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Whats the difference between Dry brineing and rubbing the night before?

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  • GadjetGriller
    Club Member
    • Dec 2015
    • 754
    • Lubbock tx
    • I have 3 outdoor devices (plus a couple indoor items) Starting with the PBC, Faux Kamado Kooker,(Akorn metal Kamado) & Oklahoma Joe offset grill and smoker. I use the FireBoard WiFi Thermometer. IQ110 (heat control device for akorn) recently acquired a Char-Broil Big Easy TRU-INFRARED 3-in-1 Roaster, Smoker and Grill, I also have A Anova & Joule Sous Vide Wands and The Steakager ( a unit for Dry aging big hunks of meat!)

    Whats the difference between Dry brineing and rubbing the night before?

    I realize this has probably been covered before but I don't get on here much (as I would like too) any more. So (long story for short question) My Kitchen is being redone. A couple of days ago they pulled up all the counter tops, took out the sink and started pulling new wires to bring my Kitchen out of the late 70's into the appliance rich 21 century. When they killed the electric they killed the extra box freezer but they weren't suppose to take more than 24 hours. But then one thing lead to another and they haven't been back for 2 days and wont come over the weekend!!! So a couple of Prime Briskets I had in there are thawing/thawed So I decide to smoke them tomorrow. You see mother nature is being kind to me (for once lol) the temp right now is 39 and its suppose to only get down to 35 tonight before a high of 51 degrees. So decided to dry brine them tonight (and leave them out side over night in covered containers.) So when I go to get the kosher salt I'm reminded that I ordered a bottle of Harry Soo's beef rub especially for one of the prime briskets. So I decided to only dry brine one the other would get the harry soo. Then it hits me if only the salt can be broken down and pulled into the meat what does it matter if I just dry brine or put rub on over night?? wont only the salt be pulled into the meat, while the rest just sits on top like a good rub should? So I did. Then immediately wonder if I just wasted the rub?? (that Harry Soo stuff is quite expensive) I guess I'll find out tomorrow lol. So really whats the difference?
  • Mo Porkplease
    Club Member
    • Feb 2018
    • 53

    #2
    Just using my own experience, but I rinse after dry brining because I use higher amount of salt, then use a salt free rub. I am sure Harry uses lower amount of salt in his rub so overnighting should not hurt anything. I am sure it will be tasty!! I put rub and salt the night before if I know time is going to be an issue the next day.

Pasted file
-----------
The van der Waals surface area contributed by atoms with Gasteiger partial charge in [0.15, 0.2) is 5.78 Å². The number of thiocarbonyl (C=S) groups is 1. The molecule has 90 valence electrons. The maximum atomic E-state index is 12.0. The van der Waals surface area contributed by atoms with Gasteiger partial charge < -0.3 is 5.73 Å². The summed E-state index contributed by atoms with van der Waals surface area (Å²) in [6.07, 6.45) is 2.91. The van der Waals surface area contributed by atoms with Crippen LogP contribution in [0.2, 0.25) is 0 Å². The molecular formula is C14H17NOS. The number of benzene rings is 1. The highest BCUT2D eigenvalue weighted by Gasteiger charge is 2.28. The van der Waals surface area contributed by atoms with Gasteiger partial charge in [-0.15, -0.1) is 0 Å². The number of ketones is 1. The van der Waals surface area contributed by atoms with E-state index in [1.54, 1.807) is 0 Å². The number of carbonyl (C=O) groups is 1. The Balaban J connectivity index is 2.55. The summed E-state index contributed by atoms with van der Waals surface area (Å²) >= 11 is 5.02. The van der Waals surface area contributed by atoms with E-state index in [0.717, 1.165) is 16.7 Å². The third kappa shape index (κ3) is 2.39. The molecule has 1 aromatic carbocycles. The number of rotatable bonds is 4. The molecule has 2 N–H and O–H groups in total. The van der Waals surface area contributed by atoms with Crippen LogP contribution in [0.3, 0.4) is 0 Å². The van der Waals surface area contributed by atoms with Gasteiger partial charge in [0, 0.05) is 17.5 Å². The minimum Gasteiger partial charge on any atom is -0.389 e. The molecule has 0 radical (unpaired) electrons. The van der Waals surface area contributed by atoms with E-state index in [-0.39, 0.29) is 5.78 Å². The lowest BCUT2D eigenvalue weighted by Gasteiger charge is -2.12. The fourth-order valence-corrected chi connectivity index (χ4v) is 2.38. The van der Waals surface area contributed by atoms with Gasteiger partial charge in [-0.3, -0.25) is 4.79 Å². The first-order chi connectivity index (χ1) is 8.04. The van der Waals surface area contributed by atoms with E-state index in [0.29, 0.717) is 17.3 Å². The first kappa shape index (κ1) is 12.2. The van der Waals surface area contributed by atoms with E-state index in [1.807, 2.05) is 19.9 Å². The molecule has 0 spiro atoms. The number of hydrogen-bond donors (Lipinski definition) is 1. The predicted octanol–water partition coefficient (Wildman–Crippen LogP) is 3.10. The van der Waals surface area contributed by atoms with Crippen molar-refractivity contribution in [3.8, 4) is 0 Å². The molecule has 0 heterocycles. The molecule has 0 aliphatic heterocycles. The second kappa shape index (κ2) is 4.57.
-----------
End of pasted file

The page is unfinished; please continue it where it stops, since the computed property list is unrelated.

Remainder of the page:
Comment

    • mnavarre
      Club Member
      • Jan 2018
      • 637
      • San Diego

      #3
      I dry brine with salt heavy rubs all the time, salt is salt.

      Comment

      • Nate
        Banned Former Member
        • Apr 2015
        • 3794
        • Quarantined

        #4
        I’ve done this with pork many times and I think Jerod Broussard has said before that he has done this too.

        Comment

        • jecucolo
          Club Member
          • Nov 2015
          • 1275
          • Schertz Texas
          • Pit Barrel Cooker






          #5
          I dry brine with rubs that have salt in them all the time. I never rinse after dry brining. The only thing you don want to do is dry brine with salt and the rub with a dry rub that has salt in it. The whole point of using rub sans salt is better control of the salt and the rub. What you did is fine. You are correct about only salt being absorbed in the meat. Some people will dry brine for 2-3 days. Make sure you lets us see some of you finished products!

          Comment

          • Polarbear777
            Club Member
            • Sep 2016
            • 1911

            #6
            I usually salt, then add the rub right after for a dry brine. The way I see it, may as well apply the rub when the meat is right out of that package and wet so it sticks. The rub won’t really do anything but then it’s ready to go right in the smoker the next day.

            Comment


            • jecucolo
              jecucolo commented
              Editing a comment
              A trick I learned from someone in the pit is to wrap the meat in plastic the first day. It keeps it from drying out. I also spritz the meat with water when I am applying the rub. It really works well. I spritz, apply rub, spritz, apply rub until I get just what I want. I like a heavy coat of BBBR.

            • N227GB
              N227GB commented
              Editing a comment
              Yup, that what I'm doing to a couple of chuckies today for tommorrow's cook. https://pitmaster.amazingribs.com/co...ilies//Yum.JPG
          • N227GB
            Club Member
            • Feb 2018
            • 350
            • Fort Myers, FL
            • ...

            #7